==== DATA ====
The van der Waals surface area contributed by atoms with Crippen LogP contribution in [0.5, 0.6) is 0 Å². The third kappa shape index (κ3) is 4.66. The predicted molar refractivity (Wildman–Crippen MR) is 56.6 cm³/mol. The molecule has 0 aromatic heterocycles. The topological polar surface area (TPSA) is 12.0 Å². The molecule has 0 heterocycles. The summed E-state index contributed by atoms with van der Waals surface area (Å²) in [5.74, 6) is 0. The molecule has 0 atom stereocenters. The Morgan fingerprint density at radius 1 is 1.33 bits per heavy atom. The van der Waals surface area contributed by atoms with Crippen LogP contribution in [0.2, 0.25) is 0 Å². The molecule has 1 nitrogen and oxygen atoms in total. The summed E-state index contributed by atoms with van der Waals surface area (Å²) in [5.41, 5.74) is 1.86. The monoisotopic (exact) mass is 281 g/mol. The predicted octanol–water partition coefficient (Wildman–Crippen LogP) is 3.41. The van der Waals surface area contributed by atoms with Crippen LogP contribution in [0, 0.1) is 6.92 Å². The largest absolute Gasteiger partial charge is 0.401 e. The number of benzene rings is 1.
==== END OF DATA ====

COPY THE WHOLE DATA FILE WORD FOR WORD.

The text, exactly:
The van der Waals surface area contributed by atoms with Crippen LogP contribution in [0.5, 0.6) is 0 Å². The third kappa shape index (κ3) is 4.66. The predicted molar refractivity (Wildman–Crippen MR) is 56.6 cm³/mol. The molecule has 0 aromatic heterocycles. The topological polar surface area (TPSA) is 12.0 Å². The molecule has 0 heterocycles. The summed E-state index contributed by atoms with van der Waals surface area (Å²) in [5.74, 6) is 0. The molecule has 0 atom stereocenters. The Morgan fingerprint density at radius 1 is 1.33 bits per heavy atom. The van der Waals surface area contributed by atoms with Crippen LogP contribution in [0.2, 0.25) is 0 Å². The molecule has 1 nitrogen and oxygen atoms in total. The summed E-state index contributed by atoms with van der Waals surface area (Å²) in [5.41, 5.74) is 1.86. The monoisotopic (exact) mass is 281 g/mol. The predicted octanol–water partition coefficient (Wildman–Crippen LogP) is 3.41. The van der Waals surface area contributed by atoms with Crippen LogP contribution in [0, 0.1) is 6.92 Å². The largest absolute Gasteiger partial charge is 0.401 e. The number of benzene rings is 1.